Toyota is hoping to break the internet with an alluring butt shot of an upcoming Prius variant.
That, a new guy will turn around Lada (again), Buick says you’ll never drive an Avista, the second GM ignition trial begins, and Google’s got its eye out for buses … after the break!
Hey, my eyes are up here
A shapely taillight assembly and not much else is all that can be seen in an image teased by Toyota in the run-up to the New York International Auto Show.
The automaker was brief in its explanation of the image:
Toyota is rolling out the next mechanical marvel in the Prius lineup at 9:10 a.m. EDT, Wednesday, March 23.
The taillights in the photo have no resemblance to the current Prius, thought the proportions of the vehicle are still sedan-like, meaning it isn’t a new body style being added to the lineup.
The wording of Toyota’s subsequent message — “Put limits in the rear-view” — and the fact that the Prius plug-in model ceased production last year all point to a new, longer-range plug-in offering.
New handler arrives to tame the Lada bear
Russia’s largest automaker has a new CEO with a tough job ahead of him.
After losing lots of money last year and its former CEO last week, AvtoVAZ, maker of the Lada brand and other vehicle lines, has announced the hiring of former Dacia CEO Nicolas Maure, the Associated Press reports:
Maure replaces Bo Andersson, whose departure from AvtoVAZ was announced last week after the company lost around $1 billion in 2015 as the Russian car market contracted sharply.Maure will continue a modernization program begun by Andersson “despite the short-term challenges” when he takes over April 4, Renault-Nissan alliance CEO Carlos Ghosn said, adding that the alliance remains “bullish about the long-term future of the Russian market and AvtoVAZ.”
Oh, guess what? No Avista for you!
In a move that should surprise no one, Buick has announced that the sleek Avista concept revealed in Detroit in January will not be seeing the light of day as a production model, Wards Auto reports:
“The energy around that car and the interest in it at the shows was amazing,” DiSalle, vice president-sales and marketing for Buick, enthuses during a ride-and-drive session for Midwest Automotive Media Assn. members using another vehicle at both shows, the Buick Cascada convertible.
But public reception to the Avista wasn’t enthusiastic enough to prompt Buick brass to give it a production thumbs-up. “It was purely a concept and meant to generate some buzz,” DiSalle says. “No other plans for now.”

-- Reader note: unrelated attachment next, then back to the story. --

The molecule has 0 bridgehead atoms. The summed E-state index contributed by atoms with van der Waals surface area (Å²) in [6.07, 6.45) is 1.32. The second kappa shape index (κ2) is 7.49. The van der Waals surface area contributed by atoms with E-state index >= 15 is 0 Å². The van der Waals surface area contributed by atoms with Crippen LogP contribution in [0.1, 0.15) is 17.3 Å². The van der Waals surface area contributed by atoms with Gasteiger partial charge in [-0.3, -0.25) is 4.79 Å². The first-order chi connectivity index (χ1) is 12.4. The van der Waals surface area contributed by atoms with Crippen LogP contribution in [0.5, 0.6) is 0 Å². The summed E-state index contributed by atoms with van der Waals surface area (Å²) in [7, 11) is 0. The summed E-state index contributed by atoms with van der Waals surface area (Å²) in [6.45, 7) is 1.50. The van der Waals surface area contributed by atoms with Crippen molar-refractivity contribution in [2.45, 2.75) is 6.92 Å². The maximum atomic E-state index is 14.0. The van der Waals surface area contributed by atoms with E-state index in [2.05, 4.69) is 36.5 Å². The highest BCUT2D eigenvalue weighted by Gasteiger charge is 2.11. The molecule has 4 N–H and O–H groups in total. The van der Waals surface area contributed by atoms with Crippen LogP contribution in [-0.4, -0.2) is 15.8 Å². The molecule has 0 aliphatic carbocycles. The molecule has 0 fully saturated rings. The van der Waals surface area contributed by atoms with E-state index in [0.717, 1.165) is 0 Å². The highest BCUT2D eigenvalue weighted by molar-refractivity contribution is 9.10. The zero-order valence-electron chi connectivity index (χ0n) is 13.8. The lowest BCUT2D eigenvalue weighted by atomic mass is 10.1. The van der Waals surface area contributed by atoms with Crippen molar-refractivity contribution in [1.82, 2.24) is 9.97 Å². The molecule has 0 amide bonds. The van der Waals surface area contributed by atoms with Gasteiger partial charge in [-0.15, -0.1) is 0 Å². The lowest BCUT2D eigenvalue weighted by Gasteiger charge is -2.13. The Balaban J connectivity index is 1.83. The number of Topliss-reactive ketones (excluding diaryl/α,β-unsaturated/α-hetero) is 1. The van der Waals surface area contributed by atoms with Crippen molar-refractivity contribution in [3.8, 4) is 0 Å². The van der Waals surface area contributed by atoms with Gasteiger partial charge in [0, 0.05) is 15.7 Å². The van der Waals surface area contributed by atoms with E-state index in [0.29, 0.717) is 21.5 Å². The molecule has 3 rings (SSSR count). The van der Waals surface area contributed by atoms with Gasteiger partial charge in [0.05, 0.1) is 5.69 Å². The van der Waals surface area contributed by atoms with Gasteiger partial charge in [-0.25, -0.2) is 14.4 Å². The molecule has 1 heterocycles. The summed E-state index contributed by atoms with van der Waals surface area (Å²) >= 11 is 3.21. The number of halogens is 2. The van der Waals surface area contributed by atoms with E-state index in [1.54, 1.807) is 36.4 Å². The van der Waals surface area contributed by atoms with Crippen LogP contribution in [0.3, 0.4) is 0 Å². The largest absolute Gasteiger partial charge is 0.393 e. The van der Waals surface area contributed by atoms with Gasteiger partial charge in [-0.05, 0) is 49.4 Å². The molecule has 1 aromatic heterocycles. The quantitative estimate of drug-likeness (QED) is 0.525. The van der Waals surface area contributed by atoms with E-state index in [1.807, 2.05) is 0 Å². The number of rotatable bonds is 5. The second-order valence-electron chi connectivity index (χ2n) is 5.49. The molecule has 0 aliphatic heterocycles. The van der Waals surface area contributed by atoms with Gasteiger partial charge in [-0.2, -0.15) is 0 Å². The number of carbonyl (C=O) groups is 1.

Not only does this dampen the hopes of GM enthusiasts who have longed to get their hands on a sexy Buick coupe, it reinforces a strong sentiment expressed by The Truth About Cars about GM’s concept cars.
And, with a soundbite, they’re off!
The second General Motors ignition switch trial has gotten off to a eventful start, with GM’s lawyer claiming two plaintiffs’ minor accident was caused by an ice storm-related pile-up, not their car.
In a bellwether trial that will test the waters for many looking to lock horns with GM over their faulty, accident-linked ignitions, GM lawyer Mike Brock claimed, “Sometimes, accidents just happen,” according to Bloomberg:
The accident was one of dozens that occurred on a New Orleans bridge during a January 2014 ice storm, GM attorney Mike Brock said at the start of a trial that may affect the outcome of hundreds of other cases. Even the police cruiser that responded to the crashes was rear-ended by an ambulance near the site of the pileup, he said.
Plaintiffs Dionne Spain and Lawrence Barthelemy suffered minor injuries and didn’t report additional problems until weeks later, Brock said. The vehicle, Spain’s 2007 Saturn Sky, also had only minor scratches and wasn’t even moving fast enough to trigger the airbag, according to the attorney.
Six bellwether cases are set to go to trial, with the results determining how both sides in a multitude of other cases move forward.
Google wants you to miss the bus
If you’re really keen on creating a self-driving car, it’s probably best to keep a wide berth when it comes to school buses.
In order to keep the kiddies safe in our self-driving future, Google has filed a school bus detection patent, reports Fortune:
The patent, first noted in the Future of Transportation newsletter by Reilly Brennan, director of the Revs Automotive Program at Stanford University, describes a multi-layer system that looks at size, color, signage, and how it compares to other vehicles in order to recognize a school bus. The school bus detection patent was filed March 8, about three weeks after a Google self-driving car hit a city bus at in a low-speed incident.
While the bus collision incident caused some embarrassment for Google, this patent apparently doesn’t stem from that. The company has made child safety a key focus in the development of their autonomous driving technology.